Jack Sharkey aka the Fighting Fool
What makes one champ a legend (Dempsey) and the other (Sharkey) just a second tier champion in the record books?
Jack Sharkey wanted to be known as the Boston Gob. But the newspapers often called him the Fighting Fool. The problem was that Sharkey was erratic. In one bout he would appear to be a true contender. But in the next fight he looked like a confused amateur. So he often looked foolish in the ring. Hence the cruel ring name.
He learned how box in the U.S. Navy. After his discharge, he started his professional boxing career in Boston. The ring name, the Boston Gob, was considered better for the gate receipts in the heavily Irish city.
You see Sharkey, whose real name was Joseph Paul Zukauskas, was a Lithuanian. The Irish fans in Boston didn’t even know where Lithuania was. He took his first name from one of the two fighters he most admired, Jack Dempsey. His surname came from his second hero, old-time heavyweight contender, Tom Sharkey.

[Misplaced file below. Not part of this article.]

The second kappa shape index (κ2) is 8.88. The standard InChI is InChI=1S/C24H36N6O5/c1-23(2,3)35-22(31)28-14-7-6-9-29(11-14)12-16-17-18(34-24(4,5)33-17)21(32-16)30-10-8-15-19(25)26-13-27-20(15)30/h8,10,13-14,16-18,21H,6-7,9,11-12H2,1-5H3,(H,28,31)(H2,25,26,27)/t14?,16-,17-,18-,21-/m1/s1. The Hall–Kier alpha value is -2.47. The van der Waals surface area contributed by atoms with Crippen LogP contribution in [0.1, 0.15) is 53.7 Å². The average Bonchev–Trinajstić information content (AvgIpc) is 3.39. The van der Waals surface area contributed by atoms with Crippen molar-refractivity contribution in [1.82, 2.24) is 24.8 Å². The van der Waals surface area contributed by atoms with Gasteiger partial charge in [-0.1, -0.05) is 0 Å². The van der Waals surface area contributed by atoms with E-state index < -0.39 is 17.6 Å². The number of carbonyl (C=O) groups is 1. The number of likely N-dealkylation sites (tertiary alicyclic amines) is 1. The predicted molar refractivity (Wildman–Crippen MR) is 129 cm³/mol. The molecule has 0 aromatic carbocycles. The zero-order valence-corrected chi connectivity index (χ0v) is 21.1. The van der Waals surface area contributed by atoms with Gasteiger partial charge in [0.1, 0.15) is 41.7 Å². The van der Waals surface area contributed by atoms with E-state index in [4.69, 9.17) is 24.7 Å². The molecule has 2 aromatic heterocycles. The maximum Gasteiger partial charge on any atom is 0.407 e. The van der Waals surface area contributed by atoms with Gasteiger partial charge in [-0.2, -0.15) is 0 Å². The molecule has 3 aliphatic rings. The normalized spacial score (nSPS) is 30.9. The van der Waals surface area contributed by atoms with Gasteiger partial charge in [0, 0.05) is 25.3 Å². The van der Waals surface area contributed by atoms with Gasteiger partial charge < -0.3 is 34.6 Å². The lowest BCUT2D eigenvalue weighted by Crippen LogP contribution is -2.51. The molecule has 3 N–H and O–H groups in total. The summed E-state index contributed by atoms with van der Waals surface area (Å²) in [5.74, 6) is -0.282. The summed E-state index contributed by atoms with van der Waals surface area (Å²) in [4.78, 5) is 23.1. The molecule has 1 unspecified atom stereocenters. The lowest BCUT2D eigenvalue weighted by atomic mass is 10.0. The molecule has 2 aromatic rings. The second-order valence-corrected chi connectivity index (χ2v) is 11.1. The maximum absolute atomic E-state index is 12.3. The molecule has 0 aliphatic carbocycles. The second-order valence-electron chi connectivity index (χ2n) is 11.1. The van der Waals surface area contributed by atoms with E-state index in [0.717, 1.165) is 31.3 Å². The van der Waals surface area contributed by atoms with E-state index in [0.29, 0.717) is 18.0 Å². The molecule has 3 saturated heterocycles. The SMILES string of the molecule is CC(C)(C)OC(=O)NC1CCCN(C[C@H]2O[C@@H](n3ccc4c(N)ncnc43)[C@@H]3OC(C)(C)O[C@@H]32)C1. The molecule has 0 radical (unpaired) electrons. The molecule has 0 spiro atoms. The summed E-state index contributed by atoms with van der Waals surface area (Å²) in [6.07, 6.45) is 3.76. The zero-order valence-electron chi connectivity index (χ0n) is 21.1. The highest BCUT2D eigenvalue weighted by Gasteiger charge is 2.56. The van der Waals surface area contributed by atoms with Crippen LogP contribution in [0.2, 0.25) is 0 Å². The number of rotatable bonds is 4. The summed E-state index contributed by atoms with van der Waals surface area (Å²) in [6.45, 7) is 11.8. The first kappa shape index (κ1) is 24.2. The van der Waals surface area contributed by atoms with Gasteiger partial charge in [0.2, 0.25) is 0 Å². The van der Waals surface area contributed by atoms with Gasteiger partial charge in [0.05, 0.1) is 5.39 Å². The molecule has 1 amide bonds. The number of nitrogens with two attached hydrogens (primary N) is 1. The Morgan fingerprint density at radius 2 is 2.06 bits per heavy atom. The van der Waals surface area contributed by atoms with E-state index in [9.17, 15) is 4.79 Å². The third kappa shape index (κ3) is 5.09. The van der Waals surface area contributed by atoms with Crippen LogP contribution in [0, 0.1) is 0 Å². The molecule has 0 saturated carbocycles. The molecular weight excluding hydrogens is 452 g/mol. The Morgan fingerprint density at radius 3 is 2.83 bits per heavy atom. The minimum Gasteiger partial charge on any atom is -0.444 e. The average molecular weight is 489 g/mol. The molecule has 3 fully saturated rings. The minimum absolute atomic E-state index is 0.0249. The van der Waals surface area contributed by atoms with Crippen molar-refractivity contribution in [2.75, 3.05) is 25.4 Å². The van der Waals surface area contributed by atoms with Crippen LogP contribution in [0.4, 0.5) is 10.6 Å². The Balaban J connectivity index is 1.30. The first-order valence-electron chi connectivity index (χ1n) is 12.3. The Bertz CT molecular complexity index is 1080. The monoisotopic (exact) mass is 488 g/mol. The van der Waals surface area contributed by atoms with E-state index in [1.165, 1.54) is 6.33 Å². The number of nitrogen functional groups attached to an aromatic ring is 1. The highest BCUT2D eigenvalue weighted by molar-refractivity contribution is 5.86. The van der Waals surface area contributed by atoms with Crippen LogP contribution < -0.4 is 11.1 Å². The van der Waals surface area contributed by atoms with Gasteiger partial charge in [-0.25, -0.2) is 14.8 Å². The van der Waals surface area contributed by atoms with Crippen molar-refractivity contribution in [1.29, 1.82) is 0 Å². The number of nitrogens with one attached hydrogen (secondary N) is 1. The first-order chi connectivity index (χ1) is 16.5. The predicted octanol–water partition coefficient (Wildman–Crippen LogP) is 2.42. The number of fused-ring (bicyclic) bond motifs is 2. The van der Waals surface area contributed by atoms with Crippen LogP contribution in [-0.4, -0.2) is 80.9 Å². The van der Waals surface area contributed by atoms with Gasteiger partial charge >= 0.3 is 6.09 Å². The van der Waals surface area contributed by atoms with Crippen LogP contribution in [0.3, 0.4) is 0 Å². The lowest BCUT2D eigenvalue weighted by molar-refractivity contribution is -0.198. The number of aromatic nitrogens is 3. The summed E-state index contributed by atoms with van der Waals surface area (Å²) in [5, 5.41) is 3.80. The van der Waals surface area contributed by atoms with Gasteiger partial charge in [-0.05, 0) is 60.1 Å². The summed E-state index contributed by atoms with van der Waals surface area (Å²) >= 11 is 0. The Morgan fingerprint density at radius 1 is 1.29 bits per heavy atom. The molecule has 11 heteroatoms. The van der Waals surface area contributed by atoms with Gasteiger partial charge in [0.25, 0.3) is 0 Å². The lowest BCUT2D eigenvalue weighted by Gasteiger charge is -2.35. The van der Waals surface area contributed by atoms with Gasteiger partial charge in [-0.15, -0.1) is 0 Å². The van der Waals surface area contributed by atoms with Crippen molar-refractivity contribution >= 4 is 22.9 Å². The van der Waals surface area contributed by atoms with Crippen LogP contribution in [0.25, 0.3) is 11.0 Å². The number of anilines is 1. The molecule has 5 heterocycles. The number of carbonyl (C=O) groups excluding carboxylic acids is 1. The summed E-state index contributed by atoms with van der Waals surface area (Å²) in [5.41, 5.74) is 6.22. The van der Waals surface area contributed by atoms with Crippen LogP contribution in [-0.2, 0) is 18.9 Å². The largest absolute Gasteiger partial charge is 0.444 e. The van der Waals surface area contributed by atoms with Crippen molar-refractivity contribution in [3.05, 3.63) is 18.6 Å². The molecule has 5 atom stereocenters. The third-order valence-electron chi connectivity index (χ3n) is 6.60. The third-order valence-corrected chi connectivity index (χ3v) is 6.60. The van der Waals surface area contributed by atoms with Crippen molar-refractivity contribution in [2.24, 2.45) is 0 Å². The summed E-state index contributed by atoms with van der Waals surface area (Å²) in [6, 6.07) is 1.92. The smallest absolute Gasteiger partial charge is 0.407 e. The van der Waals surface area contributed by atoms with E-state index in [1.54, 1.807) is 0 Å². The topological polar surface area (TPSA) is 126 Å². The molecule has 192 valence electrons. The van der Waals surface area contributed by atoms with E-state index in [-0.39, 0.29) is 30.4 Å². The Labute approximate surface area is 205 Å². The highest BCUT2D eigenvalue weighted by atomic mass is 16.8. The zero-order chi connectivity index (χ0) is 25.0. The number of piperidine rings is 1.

Now at this time, Jack Dempsey had just lost his heavyweight belt to Gene Tunney. You would think that the Manassa Mauler would rate an immediate rematch with Tunney. But promoter Tex Rickard, a slick gambler from the Klondike, smelled extra money in the air. So Tex set it up, first his pal Dempsey would have to beat Jack Sharkey, the up and coming young contender. He would then get his face-to-face with the guy who now had his heavyweight belt, the Fighting Marine Gene Tunney.
Why would Mr. Rickard make it so difficult for Dempsey to get back in the ring with Tunney? M-O-N-E-Y!!! This would be another million dollar payday for Tex and Jack. Probably the last one, if Dempsey lost to Sharkey. This extra fight turned out to be the only non-title bout ever to gross over a million dollars at the gate! How can that be? Well the gate was the only way to make a buck in those days. A million dollar gate for a fight at Yankee Stadium couldn’t happen today. You couldn’t pack that stadium today. It would be almost empty.